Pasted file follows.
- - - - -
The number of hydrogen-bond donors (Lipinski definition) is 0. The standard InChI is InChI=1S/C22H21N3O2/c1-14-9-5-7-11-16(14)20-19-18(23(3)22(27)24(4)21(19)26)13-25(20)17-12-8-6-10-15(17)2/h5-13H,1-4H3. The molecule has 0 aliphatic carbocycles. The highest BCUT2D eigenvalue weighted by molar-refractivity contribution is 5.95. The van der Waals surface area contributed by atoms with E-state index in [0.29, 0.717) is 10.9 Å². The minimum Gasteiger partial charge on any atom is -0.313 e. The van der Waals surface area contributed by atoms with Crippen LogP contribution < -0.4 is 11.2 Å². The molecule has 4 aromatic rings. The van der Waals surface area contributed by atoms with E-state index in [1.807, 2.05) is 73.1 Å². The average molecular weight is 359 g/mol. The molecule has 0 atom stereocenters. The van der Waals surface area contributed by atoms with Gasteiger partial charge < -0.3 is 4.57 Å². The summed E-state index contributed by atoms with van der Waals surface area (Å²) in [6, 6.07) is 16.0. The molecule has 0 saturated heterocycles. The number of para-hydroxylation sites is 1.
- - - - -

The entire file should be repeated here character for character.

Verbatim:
The number of hydrogen-bond donors (Lipinski definition) is 0. The standard InChI is InChI=1S/C22H21N3O2/c1-14-9-5-7-11-16(14)20-19-18(23(3)22(27)24(4)21(19)26)13-25(20)17-12-8-6-10-15(17)2/h5-13H,1-4H3. The molecule has 0 aliphatic carbocycles. The highest BCUT2D eigenvalue weighted by molar-refractivity contribution is 5.95. The van der Waals surface area contributed by atoms with E-state index in [0.29, 0.717) is 10.9 Å². The minimum Gasteiger partial charge on any atom is -0.313 e. The van der Waals surface area contributed by atoms with Crippen LogP contribution < -0.4 is 11.2 Å². The molecule has 4 aromatic rings. The van der Waals surface area contributed by atoms with E-state index in [1.807, 2.05) is 73.1 Å². The average molecular weight is 359 g/mol. The molecule has 0 atom stereocenters. The van der Waals surface area contributed by atoms with Gasteiger partial charge < -0.3 is 4.57 Å². The summed E-state index contributed by atoms with van der Waals surface area (Å²) in [6, 6.07) is 16.0. The molecule has 0 saturated heterocycles. The number of para-hydroxylation sites is 1.